Protein-engineered subtilisins are widely used in commercial products (the native enzyme is easily inactivated by detergents and high temperatures) and is also called a stain cutter, for example, in laundry[9] and dishwashing detergents, cosmetics, food processing,[10] skin care products, contact lens cleaners, and for research in synthetic organic chemistry.

Occupational safety and health[edit]

People can be exposed to subtilisin in the workplace by breathing it in, swallowing it, skin contact, and eye contact. The National Institute for Occupational Safety and Health (NIOSH) has set a recommended exposure limit (REL) of 60 ng/m3 over a 60-minute period.[11]

Subtilisin can cause "enzymatic detergent asthma". People who are sensitive to Subtilisin (Alcalase) usually are also allergic to the bacteria Bacillus subtilis. [12]


  1. ^ PDB: 1st2​; Bott R, Ultsch M, Kossiakoff A, Graycar T, Katz B, Power S (June 1988). "The three-dimensional structure of Bacillus amyloliquefaciens subtilisin at 1.8 A and an analysis of the structural consequences of peroxide inactivation". The Journal of Biological Chemistry. 263 (16): 7895–906. PMID 3286644.
  2. ^ Ottesen M, Svendsen I (1970). "The subtilisins". Methods Enzymol. 19: 199–215. doi:10.1016/0076-6879(70)19014-8.
  3. ^ Markland FS, Smith EL (1971). "Subtilisins: primary structure, chemical and physical properties". In Boyer PD (ed.). The Enzymes. Vol. 3 (3rd ed.). New York: Academic Press. pp. 561–608.
  4. ^ Philipp M, Bender ML (1983). "Kinetics of subtilisin and thiolsubtilisin". Molecular and Cellular Biochemistry. 51 (1): 5–32. doi:10.1007/bf00215583. PMID 6343835.
  5. ^ Nedkov P, Oberthür W, Braunitzer G (April 1985). "Determination of the complete amino-acid sequence of subtilisin DY and its comparison with the primary structures of the subtilisins BPN', Carlsberg and amylosacchariticus". Biological Chemistry Hoppe-Seyler. 366 (4): 421–30. doi:10.1515/bchm3.1985.366.1.421. PMID 3927935.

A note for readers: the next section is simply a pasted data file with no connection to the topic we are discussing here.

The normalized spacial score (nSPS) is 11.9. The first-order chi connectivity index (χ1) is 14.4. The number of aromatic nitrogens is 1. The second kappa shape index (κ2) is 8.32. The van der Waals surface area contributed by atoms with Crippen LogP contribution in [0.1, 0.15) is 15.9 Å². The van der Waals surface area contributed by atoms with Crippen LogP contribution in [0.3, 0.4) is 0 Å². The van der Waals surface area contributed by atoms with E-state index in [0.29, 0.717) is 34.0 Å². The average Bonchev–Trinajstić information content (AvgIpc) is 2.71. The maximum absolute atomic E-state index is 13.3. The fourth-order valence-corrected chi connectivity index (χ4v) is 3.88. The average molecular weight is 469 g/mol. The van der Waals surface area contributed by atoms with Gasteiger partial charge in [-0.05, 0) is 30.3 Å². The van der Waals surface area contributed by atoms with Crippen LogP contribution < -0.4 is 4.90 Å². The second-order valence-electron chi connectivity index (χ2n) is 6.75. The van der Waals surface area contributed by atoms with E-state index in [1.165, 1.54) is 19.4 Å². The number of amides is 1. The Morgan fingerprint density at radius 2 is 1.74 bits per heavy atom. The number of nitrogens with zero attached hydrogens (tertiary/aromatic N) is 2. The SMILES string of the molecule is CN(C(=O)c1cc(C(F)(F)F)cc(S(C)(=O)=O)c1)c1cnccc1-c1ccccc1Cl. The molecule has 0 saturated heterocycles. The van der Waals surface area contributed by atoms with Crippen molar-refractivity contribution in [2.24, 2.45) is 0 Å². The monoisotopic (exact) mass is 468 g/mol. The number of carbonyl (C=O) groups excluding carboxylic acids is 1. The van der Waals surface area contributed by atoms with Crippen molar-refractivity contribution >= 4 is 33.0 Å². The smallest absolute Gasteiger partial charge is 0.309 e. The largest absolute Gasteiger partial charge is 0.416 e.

6. ^ Ikemura H, Takagi H, Inouye M (June 1987). "Requirement of pro-sequence for the production of active subtilisin E in Escherichia coli". The Journal of Biological Chemistry. 262 (16): 7859–64. PMID 3108260.
  7. ^ Polgár L (1987). "Structure and function of serine proteases". In Brocklehurst K, Neuberger A (eds.). Hydrolytic enzymes. Amsterdam: Elsevier. ISBN 0-444-80886-8.
  8. ^ Vasantha N, Thompson LD, Rhodes C, Banner C, Nagle J, Filpula D (September 1984). "Genes for alkaline protease and neutral protease from Bacillus amyloliquefaciens contain a large open reading frame between the regions coding for signal sequence and mature protein". Journal of Bacteriology. 159 (3): 811–9. doi:10.1128/JB.159.3.811-819.1984. PMC 215730. PMID 6090391.
  9. ^ "Spar Washing Detergent contents".
  10. ^ Chaplin M (20 December 2004). "Applications of proteases in the food industry". London South Bank University. Archived from the original on 2010-03-14. Retrieved 3 March 2015.
  11. ^ "CDC - NIOSH Pocket Guide to Chemical Hazards - Subtilisins". Retrieved 2015-11-21.
  12. ^ Mosby's Medical, Nursing, & Allied Health Dictionary, 14th edition, page 557